A permanent settlement should be established on Mars rather than making it a place to just visit, said Buzz Aldrin, the second man to walk on the moon.
Aldrin was speaking at the Technion–Israel Institute of Technology in Haifa last week as part of the SSP2016 session held there by the International Space University. A West Point graduate and former fighter pilot, he is currently serving as chancellor of the ISU. The lecture was dedicated to the memory of Gerald Soffen, one of the ISU’s biggest supporters.
“I have no doubt that I am lucky,” Aldrin, who has a PhD in astronautics, said. “My mother was born the year when the Wright brothers made the first flights in history, and my father was a pioneer in the world of aviation. I just flew jets in the Korean War and made spacewalks, and yet – I got to go to the moon.”
Aldrin, who was born in January 1930 in New Jersey as Edwin Eugene Aldrin Jr., is best known as one of the first two astronauts who set foot on the moon, along with the late Neil Armstrong. The younger generation is also familiar with him thanks to Buzz Lightyear – hero of the movie Toy Story – who was named after Aldrin.
The first landing on the moon – of Apollo 11 – took place 47 years ago this month, on July 20, 1969. Mission commander Armstrong descended from the landing module to the moon, followed by Aldrin, who described the scenery as “magnificent desolation” – as he later called his autobiography.
They placed the US flag and a commemorative plaque on the moon, carried out a few predetermined scientific experiments and spoke with then-president Richard Nixon.
They later returned to Columbia – the command module – where fellow astronaut Michael Collins had been waiting for them, orbiting the moon while they were on it.
Aldrin earned his doctorate in 1963 from the Massachusetts Institute of Technology after writing a thesis on manned rendezvous in space.
The methods he developed in his thesis and afterward are still in use today and earned him the nickname Dr. Rendezvous.
Later that year, he was accepted into the ranks of the National Aeronautics and Space Administration as an astronaut, where he first became known for his record-breaking Gemini 12 spacewalk in 1966.
Apollo 11 was the peak of the moon-landing program, announced by US president John F. Kennedy in a famous speech in which he set the goal of landing a man on the moon before the end of the decade. Kennedy, assassinated in 1963, did not live to see his dream realized.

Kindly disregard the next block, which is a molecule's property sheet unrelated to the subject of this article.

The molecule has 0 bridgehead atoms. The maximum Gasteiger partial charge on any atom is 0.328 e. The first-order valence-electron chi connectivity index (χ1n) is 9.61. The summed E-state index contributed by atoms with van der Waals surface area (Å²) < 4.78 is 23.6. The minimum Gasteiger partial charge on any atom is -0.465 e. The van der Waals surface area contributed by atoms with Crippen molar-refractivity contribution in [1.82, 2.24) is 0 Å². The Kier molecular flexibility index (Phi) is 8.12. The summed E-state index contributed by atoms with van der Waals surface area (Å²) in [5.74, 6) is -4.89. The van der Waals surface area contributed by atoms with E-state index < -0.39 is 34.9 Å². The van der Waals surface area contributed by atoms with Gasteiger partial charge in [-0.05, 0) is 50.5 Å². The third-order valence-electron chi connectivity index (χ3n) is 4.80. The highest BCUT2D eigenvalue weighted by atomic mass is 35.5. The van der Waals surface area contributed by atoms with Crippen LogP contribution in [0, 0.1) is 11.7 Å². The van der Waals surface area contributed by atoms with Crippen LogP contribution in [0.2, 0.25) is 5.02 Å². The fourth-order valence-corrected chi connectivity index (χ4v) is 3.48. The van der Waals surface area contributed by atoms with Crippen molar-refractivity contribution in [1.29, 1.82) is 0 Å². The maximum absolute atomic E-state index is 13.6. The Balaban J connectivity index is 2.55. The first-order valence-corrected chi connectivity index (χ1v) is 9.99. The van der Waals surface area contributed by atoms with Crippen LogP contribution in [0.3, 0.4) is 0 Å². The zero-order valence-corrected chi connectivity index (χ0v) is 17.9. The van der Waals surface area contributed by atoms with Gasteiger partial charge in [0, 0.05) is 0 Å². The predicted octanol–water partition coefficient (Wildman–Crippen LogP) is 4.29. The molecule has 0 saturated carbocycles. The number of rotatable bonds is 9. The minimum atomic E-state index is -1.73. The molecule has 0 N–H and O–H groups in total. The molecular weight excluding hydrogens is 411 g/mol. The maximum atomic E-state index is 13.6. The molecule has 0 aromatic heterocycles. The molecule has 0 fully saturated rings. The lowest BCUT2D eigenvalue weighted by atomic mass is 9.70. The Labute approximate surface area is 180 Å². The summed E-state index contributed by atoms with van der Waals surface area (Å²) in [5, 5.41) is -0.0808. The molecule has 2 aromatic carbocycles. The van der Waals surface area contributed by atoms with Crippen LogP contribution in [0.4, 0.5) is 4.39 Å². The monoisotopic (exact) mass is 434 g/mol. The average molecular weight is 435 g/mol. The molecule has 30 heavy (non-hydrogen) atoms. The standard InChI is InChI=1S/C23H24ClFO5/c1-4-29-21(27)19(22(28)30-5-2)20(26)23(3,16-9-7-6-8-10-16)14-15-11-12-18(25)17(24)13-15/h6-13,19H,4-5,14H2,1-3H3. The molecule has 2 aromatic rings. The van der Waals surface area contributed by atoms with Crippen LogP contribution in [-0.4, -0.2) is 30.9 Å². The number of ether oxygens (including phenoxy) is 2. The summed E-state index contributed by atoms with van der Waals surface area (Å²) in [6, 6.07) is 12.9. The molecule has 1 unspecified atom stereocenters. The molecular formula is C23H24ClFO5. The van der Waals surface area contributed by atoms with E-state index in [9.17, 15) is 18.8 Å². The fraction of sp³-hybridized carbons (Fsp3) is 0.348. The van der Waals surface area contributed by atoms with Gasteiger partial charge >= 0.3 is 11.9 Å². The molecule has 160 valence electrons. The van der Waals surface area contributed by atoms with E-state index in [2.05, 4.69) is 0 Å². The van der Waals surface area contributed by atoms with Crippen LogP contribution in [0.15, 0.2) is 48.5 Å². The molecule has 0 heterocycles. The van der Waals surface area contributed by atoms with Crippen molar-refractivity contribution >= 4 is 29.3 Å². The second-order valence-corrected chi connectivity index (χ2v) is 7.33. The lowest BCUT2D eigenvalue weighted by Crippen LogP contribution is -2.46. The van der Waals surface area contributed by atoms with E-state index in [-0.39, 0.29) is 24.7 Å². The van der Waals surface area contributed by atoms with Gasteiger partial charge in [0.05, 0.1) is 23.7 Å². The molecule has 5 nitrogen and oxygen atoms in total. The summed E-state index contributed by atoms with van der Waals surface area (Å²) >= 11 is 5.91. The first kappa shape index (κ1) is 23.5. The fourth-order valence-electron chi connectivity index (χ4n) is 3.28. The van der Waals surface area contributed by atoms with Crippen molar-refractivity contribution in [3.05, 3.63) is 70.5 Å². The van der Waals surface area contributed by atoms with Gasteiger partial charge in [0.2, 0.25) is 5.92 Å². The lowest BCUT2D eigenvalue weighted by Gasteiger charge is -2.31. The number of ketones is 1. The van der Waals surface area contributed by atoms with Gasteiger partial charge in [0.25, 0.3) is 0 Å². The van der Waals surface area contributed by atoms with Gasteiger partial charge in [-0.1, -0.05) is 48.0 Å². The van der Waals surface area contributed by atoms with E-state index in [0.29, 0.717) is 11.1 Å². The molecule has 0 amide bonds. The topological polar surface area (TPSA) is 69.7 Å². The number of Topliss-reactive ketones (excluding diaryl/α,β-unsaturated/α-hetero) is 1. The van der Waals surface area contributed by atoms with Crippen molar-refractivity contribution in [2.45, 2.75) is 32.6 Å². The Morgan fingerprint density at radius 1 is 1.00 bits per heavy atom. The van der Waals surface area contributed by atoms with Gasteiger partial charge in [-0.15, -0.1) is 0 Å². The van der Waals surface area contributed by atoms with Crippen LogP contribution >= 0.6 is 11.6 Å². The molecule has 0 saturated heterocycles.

More than half a billion TV viewers followed Armstrong live as he descended the ladder of the lunar landing module and said: “That’s one small step for man, one giant leap for mankind.” Aldrin descended about 20 minutes later, and together they carried out the predetermined tasks, including walking on the moon, collecting soil samples, installing a TV camera to broadcast images to earth, and placing a plaque bearing a message of peace to any living creatures who might later find it.
Four days later, on July 24, 1969, Apollo 11 landed in the Pacific Ocean.
“We were given an opportunity to land on the moon, and the opportunity became a landmark event that changed the history of mankind,” Aldrin said at his Technion lecture. “Mankind has managed to set foot in a new and completely different place.
Four hundred thousand people were involved in the success of this mission, and a half billion were watching us making history. When we returned from there, we were greeted as heroes, but the world cheered not only us, but what we represented – conquering the impossible.”
For the past three decades, Aldrin has spent most of his time on the next mission: populating Mars.
“I’m not talking about a visit to Mars, or about occupation or even about having people coming and going to Mars,” he said. “I’m talking about a permanent presence. My plan presents a defined path to mankind’s next home.”
To this end, he founded Florida’s Buzz Aldrin Space Institute, which is working to promote settlement on Mars, with the target year being 2040.
“Mars is the island awaiting us in the darkness of space,” he said. “Because there, as president Kennedy said about the moon-landing mission, a rendezvous with destiny is awaiting us.”
Prof. Finn Gurfil, head of the Asher Space Research Institute at the Technion, thanked Aldrin for coming.
“People ask, Why invest in space, and the answer lies in an entire generation that grew into engineering and science thanks to space,” Gurfil said.
“The Technion is also involved in many aspects of space exploration, because this is our commitment: to make the hidden visible, and to make the unknown known.”
The ISU was founded in 1987 in Massachusetts and currently operates from Strasbourg, France. It is supported by major space agencies and aerospace organizations from around the world.